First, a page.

Apoptosis, a physiological form of programmed cell death, is essential for the maintenance of normal cellular homeostasis1. In the unicellular eukaryote Saccharomyces cerevisiae, a number of evolutionarily conserved apoptosis-regulatory proteins have been identified, one of which is nuclear mediator of apoptosis 111 kDa protein (Nma111p), a protease targeting Bir1p, the sole inhibitor-of-apoptosis protein (IAP) in yeast2. Nma111p is a serine protease of the HtrA family, of which a common structural feature is the presence of the trypsin-like protease domain and the post-synaptic density 95, Drosophila discs large, zona-occludens-1 (PDZ) domain3. Based on the domain organization, the HtrA family proteins can be divided into distinct groups. Group 1 proteins (e.g., DegS in E. coli and Htra2 in mammal) contain one protease domain and one PDZ domain4,5, and group 2 proteins (e.g., DegP and DegQ in E. coli) contain one protease domain and two PDZ domains6,7. Nma111p-like proteases in group 3 are distinctively characterized by possessing two protease domains and four PDZ domains, of which the N-terminal protease domain exhibits protease activity, whereas the C-terminal protease domain is supposed to be degenerated in protease activity. All members in group 3 have the length twice that of group 2 HtrA proteins and harbor an internal duplication sequence. They are widely present in various organisms and possess diverse functions8.
The structures of several members of groups 1 and 2 of the HtrA family have been determined by X-ray crystallography or cryo-electron microscopy (cryo-EM)6,7,9,10. However, none belongs to group 3. We thus attempted to perform structural and functional investigations of Nma111p. We first purified Nma111p and its substrate Bir1p. The absorption peak of size exclusion chromatography (SEC) of Nma111p corresponds to a trimer (∼300 kDa) (Supplementary information, Figure S1A and S1B). The protease activity assay showed that Bir1p was degraded by Nma111p (Supplementary information, Figure S1C and S1D), demonstrating that our sample preparation is effective. The full-length Bir1p, however, is unstable and tends to undergo degradation in solution. We then used a new model substrate, L2 (named subL2 hereafter), which had been serendipitously discovered to be degraded by Nma111p, in the subsequent analysis of the protease activity of Nma111p (Supplementary information, Figure S1E-S1G). Next, we performed single-particle analysis of Nma111pS235A/S236A, in which the two serine residues critical for the protease activity were mutated to avoid protein degradation, and determined five structures of various conformational states (Figure 1A and Supplementary information, Figure S1H-S1Q). Among these structures, the state 1 structure with C3 symmetry, occupying the largest proportion, was determined at an overall resolution of 3.4 Å (Supplementary information, Figure S1K-S1Q). Sequentially, we built an atomic model of state 1 structure based on the EM density (Supplementary information, Table S1). In this structure, three Nma111p protomers are arranged in parallel along the C3 axis, forming a cage-like trimeric structure with a prismatic shell (Figure 1B). Each protomer is composed of six domains. The N-terminal half of Nma111p comprises the protease1, PDZ1, and PDZ2 domains, followed by the C-terminal half, which has a similar domain arrangement (Figure 1B and Supplementary information, Figure S2A and S2B). The three domains of each half form a triangle, and these two halves show a pseudo-C2 symmetry. Three protease1 domains and three protease2 domains are located at the two poles of the prismatic shell, whereas the sidewall comprises 12 PDZ domains. The PDZ2 and PDZ4 domains are situated around the equator region (Figure 1B).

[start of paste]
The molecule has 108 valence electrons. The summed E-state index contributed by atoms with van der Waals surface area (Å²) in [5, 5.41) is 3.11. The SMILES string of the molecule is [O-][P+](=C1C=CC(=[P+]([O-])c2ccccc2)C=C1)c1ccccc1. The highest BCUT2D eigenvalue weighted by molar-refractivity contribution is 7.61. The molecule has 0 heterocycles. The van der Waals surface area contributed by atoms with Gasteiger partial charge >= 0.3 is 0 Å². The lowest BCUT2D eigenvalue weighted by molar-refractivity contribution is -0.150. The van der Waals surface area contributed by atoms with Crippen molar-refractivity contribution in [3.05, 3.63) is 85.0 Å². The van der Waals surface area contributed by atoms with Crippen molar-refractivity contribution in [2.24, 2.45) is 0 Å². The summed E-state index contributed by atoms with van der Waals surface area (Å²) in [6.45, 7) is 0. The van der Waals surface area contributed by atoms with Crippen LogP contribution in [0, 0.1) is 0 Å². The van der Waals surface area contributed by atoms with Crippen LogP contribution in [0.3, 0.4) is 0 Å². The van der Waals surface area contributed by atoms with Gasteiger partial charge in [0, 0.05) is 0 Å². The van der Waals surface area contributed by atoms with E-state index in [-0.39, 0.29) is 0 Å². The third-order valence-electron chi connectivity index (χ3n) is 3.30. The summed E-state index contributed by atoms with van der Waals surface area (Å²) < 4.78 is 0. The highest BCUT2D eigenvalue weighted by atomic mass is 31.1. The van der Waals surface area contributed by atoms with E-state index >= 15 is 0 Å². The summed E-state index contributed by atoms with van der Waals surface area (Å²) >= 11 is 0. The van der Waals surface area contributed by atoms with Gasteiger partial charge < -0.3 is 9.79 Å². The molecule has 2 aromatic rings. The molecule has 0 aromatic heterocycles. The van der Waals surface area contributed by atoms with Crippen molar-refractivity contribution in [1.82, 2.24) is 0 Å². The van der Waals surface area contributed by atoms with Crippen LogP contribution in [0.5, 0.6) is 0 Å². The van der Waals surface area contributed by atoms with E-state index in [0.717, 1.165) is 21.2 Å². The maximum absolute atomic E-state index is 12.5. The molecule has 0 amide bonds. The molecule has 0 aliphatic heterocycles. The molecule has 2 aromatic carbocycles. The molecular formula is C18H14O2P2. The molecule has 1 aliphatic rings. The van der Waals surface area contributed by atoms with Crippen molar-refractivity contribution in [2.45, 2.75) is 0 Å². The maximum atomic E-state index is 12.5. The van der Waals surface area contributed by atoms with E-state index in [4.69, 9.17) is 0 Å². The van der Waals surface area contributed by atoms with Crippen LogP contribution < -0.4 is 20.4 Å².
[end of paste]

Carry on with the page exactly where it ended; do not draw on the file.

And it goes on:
The correct positioning of the catalytic triad and the main chain interactions between loop L2 and the substrate are essential features of active trypsin-like serine proteases, and may be used to define whether a protease is active or inactive11. In proteolytically competent trypsin, the active loop L2 directly forms three hydrogen bonds with the substrate (PDB:1OX111; Supplementary information, Figure S2C). In the protease1 domain of Nma111p, the 1L2 (1 represents the protease1 domain) blocks the substrate-binding groove, thus preventing substrate binding and hydrogen bond formation (Figure 1C). This feature renders Nma111p in an inactive state. In addition, the loops of the protease1 domain (i.e., 1LD, 1L1, and 1L2) have weak density, suggesting a flexible conformation (Supplementary information, Figure S2D), reminiscent of many HtrA family proteins in inactive states, in which these loops are also too flexible to be traced12,13. The catalytic triad of trypsin is composed of His, Asp, and Ser11. In the active state, interactions between His and Asp or Ser facilitate proteolytic activity. In the protease1 domain, the His121, Asp152, and Ser236 (mutated to Ala) catalytic residues can be clearly observed (Figure 1C). His121 has two conformations; however, in either conformation, His121 fails to form hydrogen bonds with Asp152 or Ser236 due to the distances between them (Supplementary information, Figure S2E), further suggesting that the protease1 domain is in an inactive state.
In Nma111p, the overall structures of the protease1 and protease2 domains both possess the folding of trypsin (Figure 1C); however, they show characteristic differences. First, structural and sequence alignments revealed that the catalytic triad in protease1 is formed by His121, Asp152, and Ser236, whereas Arg588, Asn619, and Asn703 constitute the corresponding triad in protease2 (Figure 1C and Supplementary information, Figure S2A). Thus, the protease2 domain lacks the basic characteristic of a serine protease. Second, the position of 2L1 (2 represents the protease2 domain), which contains Asn703 (corresponding to the position of Ser236), is distant from Arg588 (corresponding to the position of His121) (Figure 1C). Third, 2L2 extends to two rigid β-strands, and thus fully rejects substrate entry (Figure 1C). Based on these structural features, we conclude that the protease1 domain is responsible for the protease activity, albeit inactive in this structure.